Dormancy, the physiological start of rest, occurs in numerous animal species. Many crustaceans release various types of encased embryos in a state of dormancy (e.g., cysts, ephippia, etc.). These dormant propagules require specific combinations of abiotic environmental cues to terminate dormancy. Our goal was to determine if population-specific responses to varying levels of salinity and light (photoperiod) would be present in dormancy termination of the brine shrimp, Artemia franciscana, from distinct environments. Therefore, we cross-factored different salinity concentrations and photoperiods with three A. franciscana populations collected from geographically distinct environments. To measure population-specific response, hatching success (i.e., hatching percentage) was calculated for each treatment. Our results supported the hypothesis that diverse populations of A. franciscana do have population-specific responses to photoperiod and salinity ranges, which affect hatching success (e.g., a population from Portugal showed the greatest hatching success at a salinity of 50 g/l, while populations from Spain and the U.S.A. exhibited the greatest hatching success at 25 g/l). These population-level differences should be taken into consideration during experimentation, especially when examining hatching success in this model organism.
This is a preview of subscription content, access via your institution.
Buy single article
Instant access to the full article PDF.
Tax calculation will be finalised during checkout.
Subscribe to journal
Immediate online access to all issues from 2019. Subscription will auto renew annually.
Tax calculation will be finalised during checkout.
Amat, F., F. Hontoria, O. Ruiz, A. J. Green, M. I. Sánchez, J. Figuerola & F. Hortas, 2005. The American brine shrimp as an exotic invasive species in the western Mediterranean. Biological Invasion 7: 37–47.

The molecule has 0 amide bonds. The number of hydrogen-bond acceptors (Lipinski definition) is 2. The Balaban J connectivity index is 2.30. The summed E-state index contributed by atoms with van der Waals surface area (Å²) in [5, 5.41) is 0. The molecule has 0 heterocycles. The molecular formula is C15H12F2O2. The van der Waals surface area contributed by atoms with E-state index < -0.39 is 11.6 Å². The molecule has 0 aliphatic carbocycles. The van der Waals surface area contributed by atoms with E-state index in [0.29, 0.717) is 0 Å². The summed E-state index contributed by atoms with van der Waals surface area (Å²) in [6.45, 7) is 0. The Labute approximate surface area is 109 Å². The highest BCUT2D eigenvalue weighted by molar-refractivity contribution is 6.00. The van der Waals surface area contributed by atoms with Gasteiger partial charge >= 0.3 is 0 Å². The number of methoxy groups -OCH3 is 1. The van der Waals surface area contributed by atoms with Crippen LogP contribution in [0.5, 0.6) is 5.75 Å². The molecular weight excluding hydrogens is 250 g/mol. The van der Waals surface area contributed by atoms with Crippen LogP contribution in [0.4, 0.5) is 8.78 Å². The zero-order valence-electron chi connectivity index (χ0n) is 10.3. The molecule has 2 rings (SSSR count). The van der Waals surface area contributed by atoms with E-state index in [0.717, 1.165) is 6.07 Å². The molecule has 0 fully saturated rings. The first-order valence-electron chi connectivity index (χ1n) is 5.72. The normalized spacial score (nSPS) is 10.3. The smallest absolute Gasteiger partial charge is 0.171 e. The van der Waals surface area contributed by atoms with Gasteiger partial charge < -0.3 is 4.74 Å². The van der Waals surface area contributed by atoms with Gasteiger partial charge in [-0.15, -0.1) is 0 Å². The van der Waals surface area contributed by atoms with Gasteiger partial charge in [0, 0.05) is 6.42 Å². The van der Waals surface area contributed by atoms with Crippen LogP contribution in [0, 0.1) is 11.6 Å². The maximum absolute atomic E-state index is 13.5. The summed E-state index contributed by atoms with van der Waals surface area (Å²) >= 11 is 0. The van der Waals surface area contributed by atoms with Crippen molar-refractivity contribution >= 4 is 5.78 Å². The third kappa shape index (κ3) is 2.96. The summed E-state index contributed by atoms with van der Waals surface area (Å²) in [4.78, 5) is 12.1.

Baruah, K., H. P. P. D. Phong, P. Norouzitallab, T. Defoirdt & P. Bossier, 2015. The gnotobiotic brine shrimp (Artemia franciscana) model system reveals that the phenolic compound pyrogallol protects against infection through its prooxidant activity. Free Radical Biology and Medicine 89: 593–601.
Brendonck, L. & L. De Meester, 2003. Egg banks in freshwater zooplankton: evolutionary and ecological archives in the sediment. Hydrobiologia 491: 65–84.
Black, A. R. & S. I. Dodson, 2003. Ethanol: a better preservation technique for Daphnia. Limnology and Oceanography: Methods 1: 45–50.
Boileau, M. G., P. D. N. Hebert & S. S. Schwartz, 1992. Non-equilibrium gene frequency divergence: persistent founder effects in natural populations. Journal of Evolutionary Biology 5: 25–39.
Cano, I., B. Lopez-Jimena, E. Garcia-Rosado, J. B. Ortiz-Delgado, M. C. Alonso, J. J. Borrego, C. Sarasquete & D. Castro, 2009. Detection and persistence of Lymphocystis disease virus (LCDV) in Artemia sp. Aquaculture 291: 230–236.
Clegg, J. S., 1997. Embryos of Artemia franciscana survive four years of continuous anoxia: the case for complete metabolic rate depression. The Journal of Experimental Biology 200: 467–475.
De Meester, L., A. Gómez, B. Okamura & K. Schwenk, 2002. The Monopolization Hypothesis and the dispersal–gene flow paradox in aquatic organisms. Acta Oecologica 23: 121–135.
Drinkwater, L. E. & J. S. Clegg, 2002. Experimental biology of cyst diapause. In Abatzopoulos, T. J., J. A. Beardmore, J. S. Clegg & P. Sorgeloos (eds), Artemia: Basic and Applied Biology. Kluwer Academic, Boston: 93–117.
Ehrlich, P. R., 1984. Which animal will invade? In Mooney, H. A. & J. A. Drake (eds), Ecology of Biological Invasions of North America and Hawaii. Springer, New York: 79–95.
Hairston, N. G. & C. E. Cáceres, 1996. Distribution of crustacean diapause: micro- and macroevolutionary pattern and process. Hydrobiologia 320: 27–44.
Hand, S., 1998. Quiescence in Artemia franciscana embryos: reversible arrest of metabolism and gene expression at low oxygen levels. The Journal of Experimental Biology 201: 1233–1242.
Hebert, P. D. N. & C. C. Wilson, 2000. Diversity of the genus Daphniopsis in the saline waters of Australia. Canadian Journal of Zoology 78: 794–808.
Hebert, P. D. N., E. A. Remigio, J. K. Colbourne, D. J. Taylor & C. C. Wilson, 2002. Accelerated molecular evolution in halophilic crustaceans. Evolution 56: 909–926.
Kellogg, V. L., 1906. A new Artemia and its life conditions. Science 24: 594–596.
Kim, H. J. & A. Hagiwara, 2011. Effect of female aging on the morphology and hatchability of resting eggs in the rotifer Brachionus plicatilis Müller. Hydrobiologia 662: 107–111.